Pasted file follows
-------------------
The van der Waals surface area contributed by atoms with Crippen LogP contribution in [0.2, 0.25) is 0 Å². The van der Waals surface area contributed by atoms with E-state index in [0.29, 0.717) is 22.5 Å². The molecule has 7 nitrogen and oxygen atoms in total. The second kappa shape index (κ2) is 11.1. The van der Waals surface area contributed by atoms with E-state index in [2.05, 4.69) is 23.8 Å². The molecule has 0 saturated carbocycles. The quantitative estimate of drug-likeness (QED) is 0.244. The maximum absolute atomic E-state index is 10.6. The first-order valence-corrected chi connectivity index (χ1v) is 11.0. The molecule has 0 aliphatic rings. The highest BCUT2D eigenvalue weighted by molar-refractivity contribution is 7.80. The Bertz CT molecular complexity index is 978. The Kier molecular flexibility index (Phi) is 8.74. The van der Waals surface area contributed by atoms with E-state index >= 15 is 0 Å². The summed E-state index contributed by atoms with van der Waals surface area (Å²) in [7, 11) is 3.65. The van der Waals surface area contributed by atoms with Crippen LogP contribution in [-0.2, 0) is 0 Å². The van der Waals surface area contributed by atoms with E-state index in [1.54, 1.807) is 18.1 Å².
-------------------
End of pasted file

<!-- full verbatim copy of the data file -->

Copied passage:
The van der Waals surface area contributed by atoms with Crippen LogP contribution in [0.2, 0.25) is 0 Å². The van der Waals surface area contributed by atoms with E-state index in [0.29, 0.717) is 22.5 Å². The molecule has 7 nitrogen and oxygen atoms in total. The second kappa shape index (κ2) is 11.1. The van der Waals surface area contributed by atoms with E-state index in [2.05, 4.69) is 23.8 Å². The molecule has 0 saturated carbocycles. The quantitative estimate of drug-likeness (QED) is 0.244. The maximum absolute atomic E-state index is 10.6. The first-order valence-corrected chi connectivity index (χ1v) is 11.0. The molecule has 0 aliphatic rings. The highest BCUT2D eigenvalue weighted by molar-refractivity contribution is 7.80. The Bertz CT molecular complexity index is 978. The Kier molecular flexibility index (Phi) is 8.74. The van der Waals surface area contributed by atoms with E-state index >= 15 is 0 Å². The summed E-state index contributed by atoms with van der Waals surface area (Å²) in [7, 11) is 3.65. The van der Waals surface area contributed by atoms with Crippen LogP contribution in [-0.2, 0) is 0 Å². The van der Waals surface area contributed by atoms with E-state index in [1.54, 1.807) is 18.1 Å².